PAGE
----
Consumer Sentiment Fell 2.7% in Early August

Ann Arbor, MI, August 17, 2018-Consumer sentiment fell to 95.3 in early August, a 2.7% decline from July’s 97.9 rate, according to preliminary results from the University of Michigan.

This represents a 1.5% decline year over year.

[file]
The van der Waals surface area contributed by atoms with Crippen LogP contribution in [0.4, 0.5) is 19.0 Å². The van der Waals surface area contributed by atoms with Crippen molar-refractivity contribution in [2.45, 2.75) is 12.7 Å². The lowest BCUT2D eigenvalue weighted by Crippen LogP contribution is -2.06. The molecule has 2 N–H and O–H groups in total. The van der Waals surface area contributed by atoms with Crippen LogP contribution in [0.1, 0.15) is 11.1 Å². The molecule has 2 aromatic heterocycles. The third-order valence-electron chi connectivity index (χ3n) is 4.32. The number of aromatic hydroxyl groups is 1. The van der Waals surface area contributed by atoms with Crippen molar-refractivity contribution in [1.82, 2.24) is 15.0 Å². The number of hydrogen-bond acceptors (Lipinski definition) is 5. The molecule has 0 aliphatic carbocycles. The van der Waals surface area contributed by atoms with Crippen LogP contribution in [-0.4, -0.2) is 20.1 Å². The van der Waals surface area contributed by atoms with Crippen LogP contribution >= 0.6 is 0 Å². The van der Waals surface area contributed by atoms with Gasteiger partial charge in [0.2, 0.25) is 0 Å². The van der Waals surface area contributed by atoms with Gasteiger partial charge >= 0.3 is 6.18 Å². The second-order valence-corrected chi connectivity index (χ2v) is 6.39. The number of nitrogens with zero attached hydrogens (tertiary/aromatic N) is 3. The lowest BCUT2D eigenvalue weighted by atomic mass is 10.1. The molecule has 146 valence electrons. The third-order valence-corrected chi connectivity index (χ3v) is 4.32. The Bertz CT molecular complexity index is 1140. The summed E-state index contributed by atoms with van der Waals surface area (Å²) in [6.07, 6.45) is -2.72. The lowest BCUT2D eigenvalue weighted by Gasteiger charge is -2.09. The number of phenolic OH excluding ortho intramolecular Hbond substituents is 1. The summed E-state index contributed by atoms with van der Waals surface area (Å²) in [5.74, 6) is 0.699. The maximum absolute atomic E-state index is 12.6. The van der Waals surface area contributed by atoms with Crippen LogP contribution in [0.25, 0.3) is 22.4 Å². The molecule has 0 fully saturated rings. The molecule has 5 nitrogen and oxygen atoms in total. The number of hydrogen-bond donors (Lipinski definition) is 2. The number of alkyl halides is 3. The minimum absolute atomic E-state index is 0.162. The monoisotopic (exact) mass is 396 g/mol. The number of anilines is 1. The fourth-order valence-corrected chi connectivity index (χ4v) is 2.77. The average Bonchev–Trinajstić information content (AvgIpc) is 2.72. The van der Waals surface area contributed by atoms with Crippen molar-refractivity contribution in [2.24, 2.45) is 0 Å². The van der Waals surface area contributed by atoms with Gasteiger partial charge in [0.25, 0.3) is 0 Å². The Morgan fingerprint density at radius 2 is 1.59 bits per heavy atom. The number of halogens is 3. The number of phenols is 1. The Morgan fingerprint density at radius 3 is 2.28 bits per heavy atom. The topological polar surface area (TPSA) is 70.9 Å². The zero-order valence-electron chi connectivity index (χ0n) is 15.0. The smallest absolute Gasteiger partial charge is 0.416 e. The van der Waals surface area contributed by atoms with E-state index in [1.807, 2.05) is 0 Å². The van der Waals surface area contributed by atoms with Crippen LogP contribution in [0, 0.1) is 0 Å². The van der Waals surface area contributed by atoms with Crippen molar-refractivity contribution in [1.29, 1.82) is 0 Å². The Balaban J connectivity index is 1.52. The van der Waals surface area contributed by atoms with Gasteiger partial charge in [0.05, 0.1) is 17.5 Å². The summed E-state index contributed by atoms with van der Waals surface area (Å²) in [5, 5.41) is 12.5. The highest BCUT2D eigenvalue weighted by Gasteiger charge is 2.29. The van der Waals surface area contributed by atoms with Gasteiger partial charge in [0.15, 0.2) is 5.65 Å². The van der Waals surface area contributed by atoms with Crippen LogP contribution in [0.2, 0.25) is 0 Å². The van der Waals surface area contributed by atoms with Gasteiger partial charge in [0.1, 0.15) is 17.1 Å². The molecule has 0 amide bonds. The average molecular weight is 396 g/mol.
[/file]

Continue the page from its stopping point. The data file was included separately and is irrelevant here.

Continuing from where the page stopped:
“Consumer sentiment slipped to its lowest level since last September, with the decline concentrated among households in the bottom third of the income distribution,” says Survey of Consumers chief economist Richard Curtin. “The dominating weakness reflected much less favorable assessments of buying conditions, mainly due to less favorable perceptions of market prices. Buying conditions for large household durables sank to the lowest level in nearly four years. When asked to explain their views, consumers voiced the least favorable views on pricing for household durables in nearly ten years, since October 2008. Vehicle buying conditions were viewed less favorably in August than anytime in the last four years, with vehicle prices being judged less favorably than anytime since the close of 1984. Home buying conditions were viewed less favorably in early August than anytime in the past ten years, with home prices judged less favorably than anytime since 2006 (see the chart). These are extraordinary shifts in price perceptions given that consumers anticipate an inflation rate in the year ahead of 2.9% in early August, unchanged from last month. The data suggest that consumers have become much more sensitive to even relatively low inflation rates than in past decades. As is usual at this stage in the business cycle, some price resistance has been neutralized by rising wages, although the falloff in favorable price perceptions has been much larger than ever before recorded. Overall, the data indicate that consumers have little tolerance for overshooting inflation targets, and to the benefit of the Fed, interest rates now play a more decisive role in purchase decisions.”